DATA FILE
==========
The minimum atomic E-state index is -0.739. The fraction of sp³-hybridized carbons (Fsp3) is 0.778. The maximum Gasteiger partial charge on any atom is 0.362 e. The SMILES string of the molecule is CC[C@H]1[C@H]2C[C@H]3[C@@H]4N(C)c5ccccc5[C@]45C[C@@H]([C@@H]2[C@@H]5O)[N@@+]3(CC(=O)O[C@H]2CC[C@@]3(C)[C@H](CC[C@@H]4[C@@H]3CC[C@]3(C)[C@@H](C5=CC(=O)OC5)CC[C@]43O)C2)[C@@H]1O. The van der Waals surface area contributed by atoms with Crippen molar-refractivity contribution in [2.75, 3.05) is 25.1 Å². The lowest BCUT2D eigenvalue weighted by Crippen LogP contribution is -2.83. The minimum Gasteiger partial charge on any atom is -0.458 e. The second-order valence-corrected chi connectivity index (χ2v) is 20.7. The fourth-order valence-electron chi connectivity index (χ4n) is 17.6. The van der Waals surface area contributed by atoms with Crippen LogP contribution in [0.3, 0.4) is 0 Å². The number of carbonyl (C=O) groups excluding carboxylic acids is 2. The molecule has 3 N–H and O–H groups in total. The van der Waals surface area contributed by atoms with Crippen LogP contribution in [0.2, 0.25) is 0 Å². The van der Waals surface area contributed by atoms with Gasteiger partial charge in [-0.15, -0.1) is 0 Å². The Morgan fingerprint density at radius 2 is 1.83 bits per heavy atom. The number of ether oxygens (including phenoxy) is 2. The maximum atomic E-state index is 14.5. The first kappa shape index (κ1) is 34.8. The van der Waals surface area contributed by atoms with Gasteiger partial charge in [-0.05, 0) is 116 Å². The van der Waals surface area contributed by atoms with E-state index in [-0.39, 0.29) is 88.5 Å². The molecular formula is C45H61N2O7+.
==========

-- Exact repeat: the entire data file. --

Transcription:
The minimum atomic E-state index is -0.739. The fraction of sp³-hybridized carbons (Fsp3) is 0.778. The maximum Gasteiger partial charge on any atom is 0.362 e. The SMILES string of the molecule is CC[C@H]1[C@H]2C[C@H]3[C@@H]4N(C)c5ccccc5[C@]45C[C@@H]([C@@H]2[C@@H]5O)[N@@+]3(CC(=O)O[C@H]2CC[C@@]3(C)[C@H](CC[C@@H]4[C@@H]3CC[C@]3(C)[C@@H](C5=CC(=O)OC5)CC[C@]43O)C2)[C@@H]1O. The van der Waals surface area contributed by atoms with Crippen molar-refractivity contribution in [2.75, 3.05) is 25.1 Å². The lowest BCUT2D eigenvalue weighted by Crippen LogP contribution is -2.83. The minimum Gasteiger partial charge on any atom is -0.458 e. The second-order valence-corrected chi connectivity index (χ2v) is 20.7. The fourth-order valence-electron chi connectivity index (χ4n) is 17.6. The van der Waals surface area contributed by atoms with Crippen LogP contribution in [0.3, 0.4) is 0 Å². The number of carbonyl (C=O) groups excluding carboxylic acids is 2. The molecule has 3 N–H and O–H groups in total. The van der Waals surface area contributed by atoms with Crippen LogP contribution in [0.2, 0.25) is 0 Å². The van der Waals surface area contributed by atoms with Gasteiger partial charge in [-0.15, -0.1) is 0 Å². The Morgan fingerprint density at radius 2 is 1.83 bits per heavy atom. The number of ether oxygens (including phenoxy) is 2. The maximum atomic E-state index is 14.5. The first kappa shape index (κ1) is 34.8. The van der Waals surface area contributed by atoms with Gasteiger partial charge in [-0.05, 0) is 116 Å². The van der Waals surface area contributed by atoms with E-state index in [-0.39, 0.29) is 88.5 Å². The molecular formula is C45H61N2O7+.